Western Powers must put an end to Iran’s Nuclear Blackmail Campaign
The Director-General of the International Atomic Energy Agency (IAEA) expressed concern on Tuesday about the Iranian regime’s nuclear activities and cover-up. According to Reuters, the regime is “dragging its feet on information about uranium particles found at old undeclared sites in the country,” according to Rafael Grossi.”Grossi said he remained extremely concerned about the situation and had told Iran that he found it difficult to imagine the nuclear deal being finalized if the IAEA had serious doubts about things, it should have known about,” according to Reuters.
Grossi has visited Iran several times, most recently in March, when he signed a three-month agreement with his Iranian counterparts. Unsurprisingly, the regime did not follow through on its promises.
His comments coincide with the recent visit to Tehran by Enrique Mora, the EU’s envoy to the Vienna nuclear talks. Mora’s visit has been described as the EU’s last-ditch effort to resurrect the Joint Comprehensive Plan of Action (JCPOA), which was signed in 2015.
Grossi’s dissatisfaction with the Iranian regime’s cover-up of its nuclear activities confirms that Western powers’ futile attempt to resurrect the nuclear deal with Iran cannot and will not stop Tehran from pursuing nuclear weapons. The agreement was signed in 2015, with Western powers assuring the international community that they had significantly reduced Tehran’s nuclear capabilities, delaying Tehran’s ability to produce an atomic bomb.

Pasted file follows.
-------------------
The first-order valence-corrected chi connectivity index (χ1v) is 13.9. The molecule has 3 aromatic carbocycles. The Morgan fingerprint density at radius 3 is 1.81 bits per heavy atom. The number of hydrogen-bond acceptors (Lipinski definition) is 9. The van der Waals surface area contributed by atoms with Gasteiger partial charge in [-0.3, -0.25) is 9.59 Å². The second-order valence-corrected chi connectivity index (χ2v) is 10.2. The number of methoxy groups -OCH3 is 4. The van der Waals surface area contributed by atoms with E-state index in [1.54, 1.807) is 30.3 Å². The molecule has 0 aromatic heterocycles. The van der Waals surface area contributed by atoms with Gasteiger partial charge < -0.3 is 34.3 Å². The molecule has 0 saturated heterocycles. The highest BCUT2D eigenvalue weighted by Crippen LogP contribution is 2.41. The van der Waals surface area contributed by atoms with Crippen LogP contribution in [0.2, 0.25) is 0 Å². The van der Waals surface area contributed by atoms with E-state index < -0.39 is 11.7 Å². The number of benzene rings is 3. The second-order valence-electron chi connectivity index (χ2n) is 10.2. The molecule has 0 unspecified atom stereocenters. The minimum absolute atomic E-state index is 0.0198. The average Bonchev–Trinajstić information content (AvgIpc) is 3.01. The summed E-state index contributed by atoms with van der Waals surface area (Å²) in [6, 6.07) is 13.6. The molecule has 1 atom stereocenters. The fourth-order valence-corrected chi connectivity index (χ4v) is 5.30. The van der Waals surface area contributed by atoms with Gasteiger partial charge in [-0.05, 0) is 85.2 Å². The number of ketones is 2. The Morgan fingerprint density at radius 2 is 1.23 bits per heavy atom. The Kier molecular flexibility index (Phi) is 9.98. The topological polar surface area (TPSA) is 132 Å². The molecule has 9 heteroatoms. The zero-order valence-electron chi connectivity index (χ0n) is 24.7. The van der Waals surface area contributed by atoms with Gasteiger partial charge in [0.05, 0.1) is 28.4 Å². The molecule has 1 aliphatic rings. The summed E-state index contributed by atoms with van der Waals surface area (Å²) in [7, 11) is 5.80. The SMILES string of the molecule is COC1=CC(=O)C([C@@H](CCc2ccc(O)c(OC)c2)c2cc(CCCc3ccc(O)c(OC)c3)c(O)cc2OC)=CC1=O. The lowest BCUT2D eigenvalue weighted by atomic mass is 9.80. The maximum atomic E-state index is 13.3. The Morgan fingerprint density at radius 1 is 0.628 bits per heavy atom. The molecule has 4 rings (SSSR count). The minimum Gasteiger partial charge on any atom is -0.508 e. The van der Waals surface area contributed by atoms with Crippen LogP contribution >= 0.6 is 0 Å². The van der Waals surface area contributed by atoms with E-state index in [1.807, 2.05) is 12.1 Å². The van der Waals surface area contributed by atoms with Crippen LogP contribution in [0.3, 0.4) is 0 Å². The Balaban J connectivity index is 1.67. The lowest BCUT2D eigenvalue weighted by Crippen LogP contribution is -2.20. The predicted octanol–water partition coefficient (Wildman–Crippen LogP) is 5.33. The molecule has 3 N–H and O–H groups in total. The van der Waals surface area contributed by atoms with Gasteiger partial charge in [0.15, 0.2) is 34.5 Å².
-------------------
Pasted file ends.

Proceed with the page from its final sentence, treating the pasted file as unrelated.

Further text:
This claim was debunked by Tehran’s unexpected and swift actions in breaching its JCPOA commitments, including the enrichment and stockpiling of uranium at levels far exceeding those permitted by the agreement.
The European powers, as well as the new US administration, have attempted to revive the deal by making various concessions to Iran’s ruling theocracy. In January 2022, The Spectator reported that the US presented a proposal “so generous that the Iranians had to rub their eyes to believe it.”
The regime’s negotiators, on the other hand, pushed for more once they caught their breath and sensed weakness. Tehran even demanded that the Revolutionary Guards (IRGC) be removed from the US Foreign Terrorist Organization (FTO) list. This demand sparked outrage in the United States and ultimately stalled the talks, as Washington has been hesitant to meet the regime’s demand due to congressional pressure.
The Vienna talks have been deadlocked for months, and the regime has been playing world powers while enriching uranium. It has also leaned on its “Eastern” allies, Russia and China, and taken advantage of the West’s sluggish response to demands for more concessions.
Many western diplomats now believe there is little chance of saving the 2015 agreement. “It was never certain, it was never clear to us whether we’d be able to achieve a mutual return to [JCPOA] compliance, so we’ve always been engaged in contingency planning with our partners,” said the US State Department spokesman Ned Price on Tuesday.
So, why are western powers still pushing for a deal? It’s possible that it’s due to their misunderstanding of Tehran’s intentions and actions.
They need to understand that the Iranian regime is not acting from a position of strength. Since 2018, there have been at least 12 major protests in Iran, with people calling for the overthrow of the mullahs. The Iranian economy is in shambles. Inflation is hovering around 50%, the majority of Iranians are poor, and the unemployment rate is skyrocketing. The regime is sitting on a hot stove. The most visible manifestation of a volatile society is daily protests by people from all walks of life. The regime has made obtaining a nuclear weapon and imposing its rule on both Iranians and world powers a priority. Negotiations will only buy Tehran more time and allow it to get closer to a nuclear weapon.
Tehran’s mullahs only understand firmness. They’re on thin ice, as the regime’s state media and officials continue to warn of impending uprisings that will be far more widespread and violent than before.